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In June of last year, with Aaron in a slump and batting well below .300, Fred Haney was still able to classify Henry as the least of his problems. "That boy is a .330 hitter," said Haney. "I'm not worried about him. He'll be up there." In another month, he was. This year, with Aaron steadily in the vicinity of .350, Haney doesn't know what kind of a hitter to call him. "Maybe he'll hit .360," says the Milwaukee manager. "Maybe he'll hit .400. I don't know. He's capable of anything."
Just why Aaron is capable of hitting .360 or .400 or anything, no one is exactly sure. The wrists, of course. Everyone knows about them. "Best wrists in baseball," says Haney. "Best wrists in baseball," says Tebbetts. "Best wrists in baseball," says the man in shirtsleeves up in Section 27, Row 13, Seat 5 to his friend in Seat 6, who only glares because he was going to say it himself as soon as he swallowed the rest of his hot dog.
The wrists are good. They are almost eight inches around, which is not only larger than they look but also more than an inch larger than the wrists of two other citizens named Patterson and Jackson who moved into the Polo Grounds last week not long after Aaron left. The forearms ripple with little knots of muscle whenever Henry curls his big, oversized hands around the handle of a bat. And despite the trim, 31-inch waist, it takes a size 42 uniform shirt to cover the sloping, powerful shoulders and muscular back and chest.
"He's like a rock," says Doc Feron, the Braves' trainer. "Smooth muscled but hard. And, you know, he's not really so little, either. He just looks like it in his uniform. Henry's a pretty big boy."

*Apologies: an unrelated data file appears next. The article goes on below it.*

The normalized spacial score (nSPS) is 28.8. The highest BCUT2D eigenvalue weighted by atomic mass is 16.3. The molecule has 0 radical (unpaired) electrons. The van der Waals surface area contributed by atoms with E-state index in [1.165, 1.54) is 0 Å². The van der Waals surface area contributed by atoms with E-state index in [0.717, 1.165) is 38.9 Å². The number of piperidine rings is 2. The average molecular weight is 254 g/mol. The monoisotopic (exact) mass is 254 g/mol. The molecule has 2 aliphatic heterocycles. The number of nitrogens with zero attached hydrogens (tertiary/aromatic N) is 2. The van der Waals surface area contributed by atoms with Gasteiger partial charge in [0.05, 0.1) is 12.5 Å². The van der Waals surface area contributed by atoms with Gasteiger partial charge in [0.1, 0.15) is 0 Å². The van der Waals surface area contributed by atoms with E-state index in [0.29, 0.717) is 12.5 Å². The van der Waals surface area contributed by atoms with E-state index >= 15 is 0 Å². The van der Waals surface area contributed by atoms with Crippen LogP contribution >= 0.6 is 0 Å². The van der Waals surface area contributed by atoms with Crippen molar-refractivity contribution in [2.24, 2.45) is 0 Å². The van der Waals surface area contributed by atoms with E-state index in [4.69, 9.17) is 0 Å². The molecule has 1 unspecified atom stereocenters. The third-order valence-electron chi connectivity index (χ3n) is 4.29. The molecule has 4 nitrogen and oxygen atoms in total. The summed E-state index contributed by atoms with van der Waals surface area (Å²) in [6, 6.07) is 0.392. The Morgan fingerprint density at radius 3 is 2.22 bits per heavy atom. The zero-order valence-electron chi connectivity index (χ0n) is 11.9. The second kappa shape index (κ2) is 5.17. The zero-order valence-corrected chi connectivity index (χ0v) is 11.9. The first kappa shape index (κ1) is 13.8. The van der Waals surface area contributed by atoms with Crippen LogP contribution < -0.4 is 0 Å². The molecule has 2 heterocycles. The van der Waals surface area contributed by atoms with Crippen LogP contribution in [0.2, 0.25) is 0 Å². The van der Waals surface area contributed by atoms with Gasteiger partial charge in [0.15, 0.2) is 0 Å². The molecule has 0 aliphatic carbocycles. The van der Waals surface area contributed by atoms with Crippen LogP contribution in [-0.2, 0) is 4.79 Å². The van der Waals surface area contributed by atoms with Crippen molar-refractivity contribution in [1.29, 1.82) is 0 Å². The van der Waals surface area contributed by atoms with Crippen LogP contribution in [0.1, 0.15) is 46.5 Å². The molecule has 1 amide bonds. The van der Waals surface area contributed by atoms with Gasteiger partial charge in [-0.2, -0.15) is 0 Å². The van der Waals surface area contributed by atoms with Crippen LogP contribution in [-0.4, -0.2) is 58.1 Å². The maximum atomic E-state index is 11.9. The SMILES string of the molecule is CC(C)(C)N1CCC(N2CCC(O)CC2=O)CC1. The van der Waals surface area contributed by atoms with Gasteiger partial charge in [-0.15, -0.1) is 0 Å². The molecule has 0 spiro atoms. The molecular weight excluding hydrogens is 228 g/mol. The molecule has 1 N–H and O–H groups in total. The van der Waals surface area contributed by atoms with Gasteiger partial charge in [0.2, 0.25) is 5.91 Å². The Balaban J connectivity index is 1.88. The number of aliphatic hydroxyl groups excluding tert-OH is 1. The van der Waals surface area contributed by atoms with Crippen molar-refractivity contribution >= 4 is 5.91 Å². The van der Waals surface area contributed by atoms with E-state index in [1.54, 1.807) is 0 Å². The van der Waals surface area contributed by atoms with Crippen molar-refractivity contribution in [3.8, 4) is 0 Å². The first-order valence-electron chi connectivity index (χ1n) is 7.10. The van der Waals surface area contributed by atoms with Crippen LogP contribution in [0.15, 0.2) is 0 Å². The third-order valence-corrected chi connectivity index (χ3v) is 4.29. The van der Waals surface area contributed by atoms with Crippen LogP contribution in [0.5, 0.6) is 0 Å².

Anywhere but on an athletic field filled with 200-pounders, Aaron would be considered a pretty big boy. He is 5 feet 11½ inches tall and weighs 178 pounds. But there is more to it than wrists and forearms and muscles and size. He also has exceptional eyesight and a natural rhythm and sense of timing unsurpassed in all baseball. "It's fantastic," says Warren Spahn, "how long he can look at a pitch before he decides whether to swing. It's as good as giving him an extra strike." But perhaps most important of all, Aaron is a fine hitter because of one fundamental belief: a baseball is made to be hit.
At the moment of impact in Henry's swing, the weight is far forward on the front foot, more so than any other player in the game today. It is a position reached by intent rather than chance. An offensive hitter, as opposed to many ballplayers who are concerned only with protecting the plate or themselves, Aaron is always going out to meet the ball, to attack it. He considers the bunt a fine tactic so long as it is employed by someone else; a base on balls is absolutely no fun at all.
There are those who believe Aaron might hit .400 if he would take a few walks when he finds them, lay down a bunt now and then and lay off the bad pitches. He is a notorious bad ball hitter whose strike zone was once described by ex-Braves Manager Charlie Grimm as "a general area ranging from the top of his head to his toes." And when Aaron was playing in the Sally League an opposing pitcher once warned a teammate not to waste time dusting him off. "The last two I threw at his head," the pitcher said, "he hit out of the park."
But no one is absolutely convinced that he won't someday hit .400 anyway. And he never had a lesson in his life.
Born in Mobile on February 5, 1934, Henry grew up with his five brothers and three sisters in one of the better-class Negro residential sections, called Toulminville. He was a quiet boy who liked sports—football, basketball, softball—and books. This may come as a slight shock to some members of the National League, who swear they never saw Henry—even in those rare moments when he remained awake long enough to read—get any closer to the public library than the comic book rack at the corner newsstand. But his mother says it is true and that he was a good student. Besides, there are a lot of things the National League hasn't figured out yet about Henry Aaron.
He played baseball one summer in the city recreation league and must have been a pretty impressive rookie even then; upon graduation from Central High in 1952 Aaron signed a contract with the Indianapolis Clowns, a touring Negro professional team, and set out by bus to see the world. He got only far enough for organized baseball, in the person of a Braves scout named Dewey Griggs, to see him and like him.